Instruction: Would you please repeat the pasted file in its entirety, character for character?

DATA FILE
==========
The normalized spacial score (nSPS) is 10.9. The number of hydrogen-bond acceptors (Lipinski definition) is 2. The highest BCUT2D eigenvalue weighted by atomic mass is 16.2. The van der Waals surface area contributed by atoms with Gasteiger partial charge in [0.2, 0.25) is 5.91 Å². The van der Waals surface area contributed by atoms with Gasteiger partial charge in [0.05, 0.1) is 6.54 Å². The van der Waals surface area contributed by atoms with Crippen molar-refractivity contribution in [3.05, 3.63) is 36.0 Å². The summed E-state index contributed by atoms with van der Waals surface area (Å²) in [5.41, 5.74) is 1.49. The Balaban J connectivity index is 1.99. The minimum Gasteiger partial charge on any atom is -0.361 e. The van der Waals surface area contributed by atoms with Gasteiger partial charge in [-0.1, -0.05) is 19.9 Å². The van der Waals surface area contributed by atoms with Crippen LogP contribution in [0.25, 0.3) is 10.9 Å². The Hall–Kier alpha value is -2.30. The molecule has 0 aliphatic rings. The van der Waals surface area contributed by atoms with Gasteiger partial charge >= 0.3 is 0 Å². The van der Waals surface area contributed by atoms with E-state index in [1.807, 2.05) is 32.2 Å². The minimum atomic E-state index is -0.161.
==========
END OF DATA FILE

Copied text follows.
The normalized spacial score (nSPS) is 10.9. The number of hydrogen-bond acceptors (Lipinski definition) is 2. The highest BCUT2D eigenvalue weighted by atomic mass is 16.2. The van der Waals surface area contributed by atoms with Gasteiger partial charge in [0.2, 0.25) is 5.91 Å². The van der Waals surface area contributed by atoms with Gasteiger partial charge in [0.05, 0.1) is 6.54 Å². The van der Waals surface area contributed by atoms with Crippen molar-refractivity contribution in [3.05, 3.63) is 36.0 Å². The summed E-state index contributed by atoms with van der Waals surface area (Å²) in [5.41, 5.74) is 1.49. The Balaban J connectivity index is 1.99. The minimum Gasteiger partial charge on any atom is -0.361 e. The van der Waals surface area contributed by atoms with Gasteiger partial charge in [-0.1, -0.05) is 19.9 Å². The van der Waals surface area contributed by atoms with Crippen LogP contribution in [0.25, 0.3) is 10.9 Å². The Hall–Kier alpha value is -2.30. The molecule has 0 aliphatic rings. The van der Waals surface area contributed by atoms with Gasteiger partial charge >= 0.3 is 0 Å². The van der Waals surface area contributed by atoms with E-state index in [1.807, 2.05) is 32.2 Å². The minimum atomic E-state index is -0.161.